Information contained in this publication is intended for informational purposes only and does not constitute legal advice or opinion, nor is it a substitute for the professional judgment of an attorney.
Supreme Court Agrees to Hear Appeal in Young v. UPS
On July 1, 2014, the U.S. Supreme Court agreed to review Young v. UPS, a decision that will determine whether and to what extent an employer must provide pregnant employees with work accommodations, such as light duty, under the Pregnancy Discrimination Act (PDA). Read the full post here. (July 3, 2014)
Supreme Court Agrees to Consider Controversial Conciliation Case
In December 2013, in EEOC v. Mach Mining, LLC, the U.S. Court of Appeals for the Seventh Circuit became the first federal circuit to foreclose an employer's ability to use the implied affirmative defense that the Equal Employment Opportunity Commission (EEOC) failed to conciliate prior to bringing suit. The Seventh Circuit held that, based on the conciliation language in Title VII and Seventh Circuit precedent, the EEOC's approach to conciliation during the administrative charge process is not judicially reviewable and not an affirmative defense to be used against the agency. The Seventh Circuit's holding is contrary to every other circuit that has evaluated this issue. Read the full post here. (June 30, 2014)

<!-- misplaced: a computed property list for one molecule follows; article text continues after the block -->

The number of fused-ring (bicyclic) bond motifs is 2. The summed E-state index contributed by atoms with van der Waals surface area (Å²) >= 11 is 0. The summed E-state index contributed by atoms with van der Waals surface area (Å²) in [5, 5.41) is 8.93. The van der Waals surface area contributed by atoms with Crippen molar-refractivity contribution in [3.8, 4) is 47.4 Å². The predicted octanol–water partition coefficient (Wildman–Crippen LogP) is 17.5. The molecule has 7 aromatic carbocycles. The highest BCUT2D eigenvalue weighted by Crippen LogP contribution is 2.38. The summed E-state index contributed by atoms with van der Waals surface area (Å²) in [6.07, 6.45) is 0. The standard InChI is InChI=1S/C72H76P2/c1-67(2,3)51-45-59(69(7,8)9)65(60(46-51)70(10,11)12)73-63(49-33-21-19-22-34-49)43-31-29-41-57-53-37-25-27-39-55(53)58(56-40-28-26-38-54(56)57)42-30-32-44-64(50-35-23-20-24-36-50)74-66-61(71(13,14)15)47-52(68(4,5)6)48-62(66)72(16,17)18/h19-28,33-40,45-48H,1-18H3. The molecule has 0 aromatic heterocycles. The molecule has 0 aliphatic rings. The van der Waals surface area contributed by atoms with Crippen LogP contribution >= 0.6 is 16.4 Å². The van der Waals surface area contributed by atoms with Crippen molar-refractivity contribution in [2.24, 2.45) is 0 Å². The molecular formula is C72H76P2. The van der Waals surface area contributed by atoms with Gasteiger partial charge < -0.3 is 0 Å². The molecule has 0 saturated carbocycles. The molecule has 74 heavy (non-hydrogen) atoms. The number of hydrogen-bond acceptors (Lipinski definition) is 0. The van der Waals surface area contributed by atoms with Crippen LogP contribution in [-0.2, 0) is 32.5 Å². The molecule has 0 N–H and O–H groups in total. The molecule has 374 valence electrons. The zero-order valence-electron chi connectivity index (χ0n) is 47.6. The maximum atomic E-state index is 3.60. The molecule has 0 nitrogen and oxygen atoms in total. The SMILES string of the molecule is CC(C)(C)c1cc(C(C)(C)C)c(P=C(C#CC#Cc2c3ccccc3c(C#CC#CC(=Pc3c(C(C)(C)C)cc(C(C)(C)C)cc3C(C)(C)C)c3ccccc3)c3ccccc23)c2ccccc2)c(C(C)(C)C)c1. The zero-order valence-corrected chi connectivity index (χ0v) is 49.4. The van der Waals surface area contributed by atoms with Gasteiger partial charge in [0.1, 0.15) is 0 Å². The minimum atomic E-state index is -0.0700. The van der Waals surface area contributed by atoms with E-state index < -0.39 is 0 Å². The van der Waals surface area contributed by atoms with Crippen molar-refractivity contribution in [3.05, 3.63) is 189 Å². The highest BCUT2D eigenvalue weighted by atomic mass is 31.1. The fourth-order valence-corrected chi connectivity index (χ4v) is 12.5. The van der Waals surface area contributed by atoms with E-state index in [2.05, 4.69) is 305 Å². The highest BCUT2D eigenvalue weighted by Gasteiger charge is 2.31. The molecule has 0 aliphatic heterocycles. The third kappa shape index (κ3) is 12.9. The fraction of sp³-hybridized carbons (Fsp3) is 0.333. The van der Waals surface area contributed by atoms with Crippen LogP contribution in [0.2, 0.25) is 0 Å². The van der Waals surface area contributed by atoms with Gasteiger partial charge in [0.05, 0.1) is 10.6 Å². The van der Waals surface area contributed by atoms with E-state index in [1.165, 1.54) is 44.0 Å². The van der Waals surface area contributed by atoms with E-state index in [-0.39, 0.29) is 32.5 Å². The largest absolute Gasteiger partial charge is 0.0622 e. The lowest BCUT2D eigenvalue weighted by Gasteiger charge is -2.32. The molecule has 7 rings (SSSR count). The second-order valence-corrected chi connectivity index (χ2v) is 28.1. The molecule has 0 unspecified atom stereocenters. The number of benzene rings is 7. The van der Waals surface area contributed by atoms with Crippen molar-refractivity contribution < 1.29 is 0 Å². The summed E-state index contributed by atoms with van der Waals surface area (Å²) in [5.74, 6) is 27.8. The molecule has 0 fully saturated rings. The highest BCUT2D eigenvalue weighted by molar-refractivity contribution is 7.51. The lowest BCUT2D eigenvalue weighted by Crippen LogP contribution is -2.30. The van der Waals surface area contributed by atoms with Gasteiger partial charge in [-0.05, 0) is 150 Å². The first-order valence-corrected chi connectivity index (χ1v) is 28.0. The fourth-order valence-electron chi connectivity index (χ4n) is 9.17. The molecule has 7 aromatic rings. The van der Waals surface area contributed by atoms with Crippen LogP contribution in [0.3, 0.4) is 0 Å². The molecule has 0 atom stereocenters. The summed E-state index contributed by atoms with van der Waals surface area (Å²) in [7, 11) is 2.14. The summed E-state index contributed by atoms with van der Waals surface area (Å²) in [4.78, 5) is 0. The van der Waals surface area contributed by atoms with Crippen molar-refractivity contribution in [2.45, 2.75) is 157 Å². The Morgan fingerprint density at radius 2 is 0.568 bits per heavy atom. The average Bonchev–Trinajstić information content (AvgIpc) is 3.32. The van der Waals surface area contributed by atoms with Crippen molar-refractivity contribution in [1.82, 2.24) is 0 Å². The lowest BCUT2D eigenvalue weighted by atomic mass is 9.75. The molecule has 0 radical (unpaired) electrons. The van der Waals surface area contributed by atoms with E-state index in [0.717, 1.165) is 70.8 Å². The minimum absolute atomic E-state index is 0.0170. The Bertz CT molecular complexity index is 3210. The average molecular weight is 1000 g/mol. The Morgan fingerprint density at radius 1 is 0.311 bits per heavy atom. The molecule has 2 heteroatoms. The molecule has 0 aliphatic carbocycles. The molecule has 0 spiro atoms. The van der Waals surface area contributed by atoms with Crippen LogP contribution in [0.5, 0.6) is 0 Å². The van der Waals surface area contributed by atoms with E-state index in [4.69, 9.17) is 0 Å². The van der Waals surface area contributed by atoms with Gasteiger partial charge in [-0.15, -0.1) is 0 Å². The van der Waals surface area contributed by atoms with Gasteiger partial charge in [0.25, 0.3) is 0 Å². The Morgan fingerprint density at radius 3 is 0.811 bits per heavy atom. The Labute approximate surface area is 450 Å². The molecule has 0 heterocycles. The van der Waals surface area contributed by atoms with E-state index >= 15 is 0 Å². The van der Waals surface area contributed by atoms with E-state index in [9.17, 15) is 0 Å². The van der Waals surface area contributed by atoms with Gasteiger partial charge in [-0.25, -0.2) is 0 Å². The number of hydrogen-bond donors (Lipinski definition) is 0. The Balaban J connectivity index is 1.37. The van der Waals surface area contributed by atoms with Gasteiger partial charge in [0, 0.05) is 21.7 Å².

Supreme Court Rules Against Public Sector Union in Limited Decision
The U.S. Supreme Court on Monday delivered a limited blow to public sector unions. In Harris v. Quinn, the Court held that compulsory union agency fees imposed on Illinois home care workers violate the First Amendment. However, the Court held back from issuing a more expansive ruling that could have sounded the death knell for public sector unionism as a whole. Specifically, the Court did not overrule its 1977 decision in Abood v. Detroit Bd. of Educ., in which it held that an agency-shop clause was valid for public sector employees so long as the fees are used for collective-bargaining, contract-administration, grievance-adjustment purposes, and other activities “germane to its duties as collective-bargaining representative.” Instead, the Court in Harris distinguished the home care workers from “full-fledged public employees” and declined to apply Abood. As a result, the personal care providers in this case cannot be compelled to accept and financially support the union as their exclusive representative. Read the full post here. (June 30, 2014)